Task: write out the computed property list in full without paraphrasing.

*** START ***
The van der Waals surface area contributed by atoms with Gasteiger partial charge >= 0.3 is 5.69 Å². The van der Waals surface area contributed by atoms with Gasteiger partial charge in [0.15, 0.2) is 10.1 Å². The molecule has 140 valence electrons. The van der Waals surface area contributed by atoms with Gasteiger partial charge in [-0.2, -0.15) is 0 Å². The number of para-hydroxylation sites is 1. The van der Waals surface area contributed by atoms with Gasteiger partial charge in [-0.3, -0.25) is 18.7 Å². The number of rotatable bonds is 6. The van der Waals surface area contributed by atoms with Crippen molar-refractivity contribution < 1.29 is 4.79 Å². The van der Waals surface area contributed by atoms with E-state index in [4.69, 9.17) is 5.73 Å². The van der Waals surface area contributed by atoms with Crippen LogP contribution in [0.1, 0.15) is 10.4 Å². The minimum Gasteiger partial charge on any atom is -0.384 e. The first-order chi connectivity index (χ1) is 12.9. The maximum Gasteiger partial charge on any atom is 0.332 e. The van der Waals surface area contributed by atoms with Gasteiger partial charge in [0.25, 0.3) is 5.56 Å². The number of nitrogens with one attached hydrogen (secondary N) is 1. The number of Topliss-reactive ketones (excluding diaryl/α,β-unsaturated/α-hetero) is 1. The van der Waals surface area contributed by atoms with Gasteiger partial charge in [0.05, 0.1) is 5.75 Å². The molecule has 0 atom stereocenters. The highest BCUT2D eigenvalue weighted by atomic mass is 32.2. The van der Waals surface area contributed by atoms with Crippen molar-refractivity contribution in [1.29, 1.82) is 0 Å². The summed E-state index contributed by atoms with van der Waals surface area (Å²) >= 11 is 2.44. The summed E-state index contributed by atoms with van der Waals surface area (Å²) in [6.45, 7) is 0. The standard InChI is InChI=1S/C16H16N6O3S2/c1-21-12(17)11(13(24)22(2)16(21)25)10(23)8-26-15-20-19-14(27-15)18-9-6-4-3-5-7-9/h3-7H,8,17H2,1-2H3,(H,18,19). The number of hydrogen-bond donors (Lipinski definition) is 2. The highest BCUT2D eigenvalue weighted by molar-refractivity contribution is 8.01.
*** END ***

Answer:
The van der Waals surface area contributed by atoms with Gasteiger partial charge >= 0.3 is 5.69 Å². The van der Waals surface area contributed by atoms with Gasteiger partial charge in [0.15, 0.2) is 10.1 Å². The molecule has 140 valence electrons. The van der Waals surface area contributed by atoms with Gasteiger partial charge in [-0.2, -0.15) is 0 Å². The number of para-hydroxylation sites is 1. The van der Waals surface area contributed by atoms with Gasteiger partial charge in [-0.3, -0.25) is 18.7 Å². The number of rotatable bonds is 6. The van der Waals surface area contributed by atoms with Crippen molar-refractivity contribution < 1.29 is 4.79 Å². The van der Waals surface area contributed by atoms with E-state index in [4.69, 9.17) is 5.73 Å². The van der Waals surface area contributed by atoms with Crippen LogP contribution in [0.1, 0.15) is 10.4 Å². The minimum Gasteiger partial charge on any atom is -0.384 e. The first-order chi connectivity index (χ1) is 12.9. The maximum Gasteiger partial charge on any atom is 0.332 e. The van der Waals surface area contributed by atoms with Gasteiger partial charge in [0.25, 0.3) is 5.56 Å². The number of nitrogens with one attached hydrogen (secondary N) is 1. The number of Topliss-reactive ketones (excluding diaryl/α,β-unsaturated/α-hetero) is 1. The van der Waals surface area contributed by atoms with Gasteiger partial charge in [0.05, 0.1) is 5.75 Å². The molecule has 0 atom stereocenters. The highest BCUT2D eigenvalue weighted by atomic mass is 32.2. The van der Waals surface area contributed by atoms with Crippen molar-refractivity contribution in [1.29, 1.82) is 0 Å². The summed E-state index contributed by atoms with van der Waals surface area (Å²) >= 11 is 2.44. The summed E-state index contributed by atoms with van der Waals surface area (Å²) in [6.45, 7) is 0. The standard InChI is InChI=1S/C16H16N6O3S2/c1-21-12(17)11(13(24)22(2)16(21)25)10(23)8-26-15-20-19-14(27-15)18-9-6-4-3-5-7-9/h3-7H,8,17H2,1-2H3,(H,18,19). The number of hydrogen-bond donors (Lipinski definition) is 2. The highest BCUT2D eigenvalue weighted by molar-refractivity contribution is 8.01.